- Human Right’s Campaign’s Glossary (quick and handy for referencing)
- PFLAG (Parents and Friends of Lesbians and Gays)’s National Glossary of Terms (goes deeper into gender topics)
- It’s Pronounced Metrosexual’s Comprehensive List of LGBTQ+ Vocabulary Definitions (the most comprehensive list!)
- Conscious Style Guide’s Gender, Sex, and Sexuality Guide (great resources for journalists, reporters, anyone who’s writing about sex and /gender)
- Progressive Style Guide
Some great starting-place videos for allies
Adding different voices to your social media following can be a great way to break out of your filter bubble. This great Twitter thread from Marco Rogers is a great primer on how to make it happen. Or check out the lists below:
- Lesbians Who Tech’s Tech Diversity Inclusion list
- Ben Francisco’s list of LGBTQ leaders, writers, news sources, nonprofits, funders, and activists.
- I made a list just for this blog post!
- If you’re in tech, here’s a handful of diversity in tech lists
Instagram is increasingly a great place to go to get a view into perspectives outside your own. Here are some places to start:
- Refinery29’s 8 Queer History & Culture Instagrams To Follow Right Now
- AutoStraddle’s 23 Black Queer and Trans Femmes to Follow on Instagram
- AutoStraddle’s 16 Lesbian, Bisexual and Queer Instagram Accounts to Introduce You to Herstory
- Bust’s 10 Queer Instagram Accounts You Need to Follow Right Now
- Out’s Most Exciting Queers to Follow on Instagram in 2019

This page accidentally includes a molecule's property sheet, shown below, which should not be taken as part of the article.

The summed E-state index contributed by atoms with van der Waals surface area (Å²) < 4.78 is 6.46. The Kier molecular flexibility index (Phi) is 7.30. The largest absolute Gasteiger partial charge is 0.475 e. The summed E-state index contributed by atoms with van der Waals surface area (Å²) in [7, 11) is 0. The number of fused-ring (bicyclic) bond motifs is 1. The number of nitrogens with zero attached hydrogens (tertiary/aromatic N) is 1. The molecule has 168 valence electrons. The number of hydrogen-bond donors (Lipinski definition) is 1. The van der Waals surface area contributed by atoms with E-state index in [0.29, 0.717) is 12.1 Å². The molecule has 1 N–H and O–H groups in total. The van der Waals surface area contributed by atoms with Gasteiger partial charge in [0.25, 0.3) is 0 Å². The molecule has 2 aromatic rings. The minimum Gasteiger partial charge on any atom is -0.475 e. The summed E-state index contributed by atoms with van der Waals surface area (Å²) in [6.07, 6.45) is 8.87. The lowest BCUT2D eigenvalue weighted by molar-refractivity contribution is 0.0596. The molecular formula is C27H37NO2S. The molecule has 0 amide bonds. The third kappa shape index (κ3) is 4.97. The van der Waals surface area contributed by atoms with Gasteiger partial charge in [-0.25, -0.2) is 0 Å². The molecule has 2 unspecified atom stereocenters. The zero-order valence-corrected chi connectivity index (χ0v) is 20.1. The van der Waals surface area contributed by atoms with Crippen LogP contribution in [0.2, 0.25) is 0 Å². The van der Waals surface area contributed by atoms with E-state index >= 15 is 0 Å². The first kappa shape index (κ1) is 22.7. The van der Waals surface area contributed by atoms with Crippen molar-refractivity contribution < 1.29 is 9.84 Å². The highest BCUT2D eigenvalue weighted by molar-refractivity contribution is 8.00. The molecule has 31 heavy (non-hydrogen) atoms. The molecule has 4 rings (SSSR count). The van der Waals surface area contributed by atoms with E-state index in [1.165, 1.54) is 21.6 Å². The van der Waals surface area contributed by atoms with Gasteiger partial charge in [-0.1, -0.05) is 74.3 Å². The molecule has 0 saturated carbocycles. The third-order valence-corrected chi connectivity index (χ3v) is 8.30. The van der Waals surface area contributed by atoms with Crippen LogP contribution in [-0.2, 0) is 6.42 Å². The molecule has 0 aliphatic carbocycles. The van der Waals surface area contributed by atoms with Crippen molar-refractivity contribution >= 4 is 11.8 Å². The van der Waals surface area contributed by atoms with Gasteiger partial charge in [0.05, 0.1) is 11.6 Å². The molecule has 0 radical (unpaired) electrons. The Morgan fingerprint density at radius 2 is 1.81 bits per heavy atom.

- them’s Most Exciting Queers to Follow on Instagram
- Mashable’s best places to find queer joy on Instagram
General LGBTQ resources
- GLAAD’s LGBTQ Resource List
- Straight for Equality has a great list of workplace learning sessions
- The HRC Corporate Equality Index: Designed to help you learn more about where your company stands when it comes to equality.
- Breaking Binaries Worksheet: Use this worksheet to understand how you personally understand your assigned birth sex, gender expression, gender identity, and sexual orientation. It can be a conversation starter about non-binary identities.
- 3 resources from the American Psychological Association:
- GLAAD’s Tips for Allies of Transgender People
- Trans Ally: Dos and Don’ts
- Action Tips for Allies of Trans People
- Trans Ally Resources
- them’s Trans Voices series on YouTube
- The Better Allies email list shares 5 weekly actions to create a more inclusive workplace
- Human Rights Campaign’s An Ally’s Guide to Issues Facing the LGBTQ Community
- PFLAG’s We Are All Allies offers some quick starting points for all allies
- Coming Out as a Supporter: This guide on what to do when a person comes out to you also dispels some common myths about LGBTQ people and outlines simple ways to show support.
- The Guide to Being a Straight Ally: Learn more about what it means to be a straight ally and get some great tips and tools to being more supportive of your LGBTQ, friends, family, and colleagues.
Books and movies lists
Ready to dive deeper? Here are some book lists to deepen your journey as an ally.
The organization Straight for Equality has 3 reading lists for different journeys into allyship:
Hachett’s Essential Reading on the LGBTQ Journey
Penguin/Random House’s Ultimate LGBTQIA+ Pride Book List
And to round things out, Straight for Equality’s 3 levels of movie lists:
Over to you
I learned a lot while researching this list (I personally still have a lot to learn about the history of the movement) , and I hope some of this information will be helpful to you, too.
We want to hear what’s on your list, too! Please add your favorite resources in the comments so we can all keep learning together!